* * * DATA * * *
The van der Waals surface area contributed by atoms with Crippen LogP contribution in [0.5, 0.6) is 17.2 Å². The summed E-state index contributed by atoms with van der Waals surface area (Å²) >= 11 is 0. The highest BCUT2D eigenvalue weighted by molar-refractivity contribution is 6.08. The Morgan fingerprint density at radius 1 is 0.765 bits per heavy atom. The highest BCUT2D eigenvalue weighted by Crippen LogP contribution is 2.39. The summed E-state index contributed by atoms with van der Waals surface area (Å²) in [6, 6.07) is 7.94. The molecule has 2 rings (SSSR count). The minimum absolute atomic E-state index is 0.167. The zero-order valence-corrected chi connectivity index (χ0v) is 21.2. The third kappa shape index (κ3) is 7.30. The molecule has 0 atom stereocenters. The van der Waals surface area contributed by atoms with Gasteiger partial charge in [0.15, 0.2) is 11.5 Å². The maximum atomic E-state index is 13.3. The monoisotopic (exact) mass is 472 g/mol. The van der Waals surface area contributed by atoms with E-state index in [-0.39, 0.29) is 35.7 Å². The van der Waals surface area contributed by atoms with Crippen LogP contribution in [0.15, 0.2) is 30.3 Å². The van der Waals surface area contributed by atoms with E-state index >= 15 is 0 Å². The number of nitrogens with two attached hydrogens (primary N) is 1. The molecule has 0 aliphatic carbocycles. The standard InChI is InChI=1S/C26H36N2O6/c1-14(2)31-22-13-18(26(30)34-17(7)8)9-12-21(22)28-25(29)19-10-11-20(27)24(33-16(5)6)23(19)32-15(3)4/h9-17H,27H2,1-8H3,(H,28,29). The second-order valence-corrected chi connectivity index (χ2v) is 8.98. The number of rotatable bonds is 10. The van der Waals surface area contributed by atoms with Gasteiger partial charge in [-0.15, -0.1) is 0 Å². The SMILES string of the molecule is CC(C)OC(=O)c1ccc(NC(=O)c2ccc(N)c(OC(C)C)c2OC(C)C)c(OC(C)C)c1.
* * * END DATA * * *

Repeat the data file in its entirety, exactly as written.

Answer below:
The van der Waals surface area contributed by atoms with Crippen LogP contribution in [0.5, 0.6) is 17.2 Å². The summed E-state index contributed by atoms with van der Waals surface area (Å²) >= 11 is 0. The highest BCUT2D eigenvalue weighted by molar-refractivity contribution is 6.08. The Morgan fingerprint density at radius 1 is 0.765 bits per heavy atom. The highest BCUT2D eigenvalue weighted by Crippen LogP contribution is 2.39. The summed E-state index contributed by atoms with van der Waals surface area (Å²) in [6, 6.07) is 7.94. The molecule has 2 rings (SSSR count). The minimum absolute atomic E-state index is 0.167. The zero-order valence-corrected chi connectivity index (χ0v) is 21.2. The third kappa shape index (κ3) is 7.30. The molecule has 0 atom stereocenters. The van der Waals surface area contributed by atoms with Gasteiger partial charge in [0.15, 0.2) is 11.5 Å². The maximum atomic E-state index is 13.3. The monoisotopic (exact) mass is 472 g/mol. The van der Waals surface area contributed by atoms with E-state index in [-0.39, 0.29) is 35.7 Å². The van der Waals surface area contributed by atoms with Crippen LogP contribution in [0.15, 0.2) is 30.3 Å². The van der Waals surface area contributed by atoms with E-state index >= 15 is 0 Å². The number of nitrogens with two attached hydrogens (primary N) is 1. The molecule has 0 aliphatic carbocycles. The standard InChI is InChI=1S/C26H36N2O6/c1-14(2)31-22-13-18(26(30)34-17(7)8)9-12-21(22)28-25(29)19-10-11-20(27)24(33-16(5)6)23(19)32-15(3)4/h9-17H,27H2,1-8H3,(H,28,29). The second-order valence-corrected chi connectivity index (χ2v) is 8.98. The number of rotatable bonds is 10. The van der Waals surface area contributed by atoms with Gasteiger partial charge in [-0.15, -0.1) is 0 Å². The SMILES string of the molecule is CC(C)OC(=O)c1ccc(NC(=O)c2ccc(N)c(OC(C)C)c2OC(C)C)c(OC(C)C)c1.